Time for a change?

Monday, 21 October, 2013

Graham Cray's monthly e-xpressions column.

I am delighted with the appointment of Canon Phil Potter to be my successor as Archbishops' Missioner and leader of the Fresh Expressions Team. Phil is experienced in fresh expressions and pioneer ministry at local church, diocesan, national and international levels and will bring fresh vision and considerable expertise to the team.

His appointment also gives me the opportunity to reflect on the management of leadership transitions in fresh expressions of church as a whole. Leadership transitions are tricky for a number of reasons.

Pioneers are not all the same. Sometimes the founding leader or team has the gifts and calling to grow a fresh expression to maturity. Sometimes their gifts are primarily start-up gifts and it is vital that there be an earlier transition to someone with the ability to mature the fresh expression while not losing its missional edge. This is not a transition from a missional to a pastoral role, but the necessary change to make continuing mission sustainable. Some leaders also find it hard to let go, even for the benefit of the fresh expression they have planted.

One vital transition is from founding leadership to indigenous leadership. If the fresh expression has come into being through cross cultural mission, one crucial evidence that it has taken healthy root in its context will be that it is possible for a local leader or leadership team to take it on. Even when the founding leader or team has nurtured 'local' leaders it can still be hard to hand over the reins. Inevitably any leaders whom we have discipled will be less experienced at the start of their leadership than we are at the end of our time in leadership. Inevitably some things will not be done 'as well' for a while. But how else can new leaders learn?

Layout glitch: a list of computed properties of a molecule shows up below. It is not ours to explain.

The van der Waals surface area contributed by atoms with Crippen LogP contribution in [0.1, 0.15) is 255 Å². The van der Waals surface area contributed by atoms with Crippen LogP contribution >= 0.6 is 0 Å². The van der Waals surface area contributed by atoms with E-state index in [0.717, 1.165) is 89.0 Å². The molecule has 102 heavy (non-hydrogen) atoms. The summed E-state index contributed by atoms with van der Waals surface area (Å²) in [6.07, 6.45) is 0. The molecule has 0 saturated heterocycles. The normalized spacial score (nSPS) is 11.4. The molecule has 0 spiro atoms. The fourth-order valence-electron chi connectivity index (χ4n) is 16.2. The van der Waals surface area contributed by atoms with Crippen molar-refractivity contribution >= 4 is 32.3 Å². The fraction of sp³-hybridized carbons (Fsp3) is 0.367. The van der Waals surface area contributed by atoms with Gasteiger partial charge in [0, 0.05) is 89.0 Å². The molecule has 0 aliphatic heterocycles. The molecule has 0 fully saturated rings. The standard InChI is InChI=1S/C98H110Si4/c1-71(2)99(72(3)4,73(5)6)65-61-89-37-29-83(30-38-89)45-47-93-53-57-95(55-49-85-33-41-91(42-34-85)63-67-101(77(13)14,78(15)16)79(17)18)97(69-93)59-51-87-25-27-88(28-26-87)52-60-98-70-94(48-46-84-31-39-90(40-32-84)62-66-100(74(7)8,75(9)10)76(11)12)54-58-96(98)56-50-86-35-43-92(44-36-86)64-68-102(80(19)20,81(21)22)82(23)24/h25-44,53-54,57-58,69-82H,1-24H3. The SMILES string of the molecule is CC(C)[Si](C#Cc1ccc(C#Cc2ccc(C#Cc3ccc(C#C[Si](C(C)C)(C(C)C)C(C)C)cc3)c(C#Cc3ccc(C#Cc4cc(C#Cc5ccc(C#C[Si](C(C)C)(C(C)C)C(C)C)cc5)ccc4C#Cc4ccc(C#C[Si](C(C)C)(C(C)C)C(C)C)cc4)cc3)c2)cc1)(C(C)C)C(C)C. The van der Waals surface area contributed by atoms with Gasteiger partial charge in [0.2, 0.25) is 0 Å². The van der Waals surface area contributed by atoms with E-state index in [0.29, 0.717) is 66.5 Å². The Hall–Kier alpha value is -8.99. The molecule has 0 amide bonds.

Different phases of the life of a fresh expression require different gifts. It will often be important to hand responsibility on to people who won't do things our way, because they have different, but the right gifts for the future. At the same time it is vital that there be continuity in vision. Leadership transition should not often involve a change in fundamental DNA. I have seen a fresh expression nearly wrecked by a new leader imposing an entirely different model once they had been appointed.

It is very rare for there to be a right or easy time for a leadership transition. Many of our best laid plans for succession fail because life happens, circumstances change, or key people lapse as disciples. A leader moves on earlier than planned, or stands down for personal reasons, and an unexpected vacuum has to be contained. My advice is not to rush to fill the vacancy. A temporary 'interregnum' draws new leadership gifts out of unexpected people. A leader's departure can reveal both whom they have equipped for leadership and who might have been held by their presence.

Leadership transitions are not a cause for fear. The overall leader of the fresh expression, always there, is Jesus present through the Holy Spirit. He never retires or resigns. He will continue to lead the fresh expression until, and after, a new chief assistant leader is appointed. One of the remarkable things about the growth of the fresh expressions movement has been the number of new, and often unexpected, lay leaders it has produced. So use a leadership vacancy to see who else God might be calling. It is a matter of discernment whether the fresh expression needs a leader from within or from outside its ranks. Sometimes an internal appointment is necessary for continuity; sometimes an outside appointment is needed for the sake of fresh energy and perspective.

Finally: no transition is perfect. There is always loss and gain. The Archangel Gabriel already has a job! The whole story of the church is one of God's grace, through imperfect leaders and imperfect Christian communities. It is the grace of God, nor our imperfect processes, in which we are to trust.

+Graham Cray

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